After serving as a college president for the last eight years, and a higher-education administrator for well over 30 years, I admit I have some serious concerns about the lack of apparent urgency we (our country) seem to evince regarding the need to develop a vast pool of human capital. This broaden pool would have to include Americans of all affinities, not to mention racial, ethnic, and geographical diversities. The recent immigration debates also leaves many unanswered questions about our forth-going vision of the country’s melting pot concept inscribed on a plaque near the Statue of Liberty:
Give me your tired, your poor,
Your huddled masses, yearning to breath free,
The wretched refuse of your teeming shore,
Send these, the homeless, tempest tost to me,
I lift my lamp beside the golden door.
Granted when Emma Lazarus wrote this sonnet that contains the aforementioned, America was still very much in its infancy, and seemingly believed it needed able-bodied men and women to populate and experience “freedom” in a country occupied previously by Native Americans.
As a president, I spent most of my time interacting with the descendants of later generations of immigrants and descendants of slaves who arrive at college seeking the dream of a somewhat elusive freedom. These students come to college to learn how to construct a life that resembles a plausible version of the “American Dream.” Unfortunately, many of these college entrants have already faced a gauntlet of seemingly intractable problems including family backgrounds that cannot support college tuition, low academic expectations from secondary schools, and underdeveloped communication competencies which add to their already burdensome lives.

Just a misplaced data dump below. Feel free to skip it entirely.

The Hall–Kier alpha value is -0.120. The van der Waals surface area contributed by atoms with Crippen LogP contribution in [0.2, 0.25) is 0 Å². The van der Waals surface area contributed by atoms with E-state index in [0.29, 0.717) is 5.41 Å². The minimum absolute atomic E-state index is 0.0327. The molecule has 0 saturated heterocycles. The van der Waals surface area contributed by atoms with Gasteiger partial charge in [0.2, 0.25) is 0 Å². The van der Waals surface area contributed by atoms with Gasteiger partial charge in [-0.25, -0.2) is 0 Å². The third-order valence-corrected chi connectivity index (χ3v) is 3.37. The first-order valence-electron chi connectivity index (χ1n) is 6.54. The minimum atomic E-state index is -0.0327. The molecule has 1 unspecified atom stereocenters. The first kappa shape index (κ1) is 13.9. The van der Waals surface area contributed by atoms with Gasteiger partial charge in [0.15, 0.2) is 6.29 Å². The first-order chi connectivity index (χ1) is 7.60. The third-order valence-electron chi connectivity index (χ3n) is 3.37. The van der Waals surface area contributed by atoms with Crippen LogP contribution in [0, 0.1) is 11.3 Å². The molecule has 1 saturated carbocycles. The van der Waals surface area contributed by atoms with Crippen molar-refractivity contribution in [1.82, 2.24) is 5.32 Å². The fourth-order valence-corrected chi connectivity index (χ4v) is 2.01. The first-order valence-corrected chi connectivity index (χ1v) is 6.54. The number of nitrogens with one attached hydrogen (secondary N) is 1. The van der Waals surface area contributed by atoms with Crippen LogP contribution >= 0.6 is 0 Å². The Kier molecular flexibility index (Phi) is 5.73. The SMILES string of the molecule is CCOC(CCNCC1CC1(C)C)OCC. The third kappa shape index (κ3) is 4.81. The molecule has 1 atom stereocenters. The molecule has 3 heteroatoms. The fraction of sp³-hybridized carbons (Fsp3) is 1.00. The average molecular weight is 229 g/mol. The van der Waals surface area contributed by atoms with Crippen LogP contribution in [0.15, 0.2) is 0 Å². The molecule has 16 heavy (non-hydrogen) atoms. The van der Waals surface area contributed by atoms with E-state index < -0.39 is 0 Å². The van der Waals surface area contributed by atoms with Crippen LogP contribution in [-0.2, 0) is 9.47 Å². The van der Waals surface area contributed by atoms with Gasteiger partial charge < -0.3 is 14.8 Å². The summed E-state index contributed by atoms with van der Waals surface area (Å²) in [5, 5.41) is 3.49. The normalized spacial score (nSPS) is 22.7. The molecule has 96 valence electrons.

From my many interactions with these students and their families, I know that they bring with them a desire for guidance, for structure, and for a fair chance. These families rarely come for a handout. They already know how some of the more-advantaged citizens view them– as a drain on the economy. The dream and hopes they bring with them are that they will leave college and be able to build lives in which they can contribute to the economic stability, well-being, and intellectual capital of their communities, regions, and the nation. Such a contribution brings with its an enhanced self-esteem that enriches future generations of their families. For the rest of us their transformation and self-confidence augments our communities’ intellectual capital and societal well-being.
Thus, possibly I have missed it, but I must ask with so many benefits where is our sense of urgency to invest in, and to support, our connected future?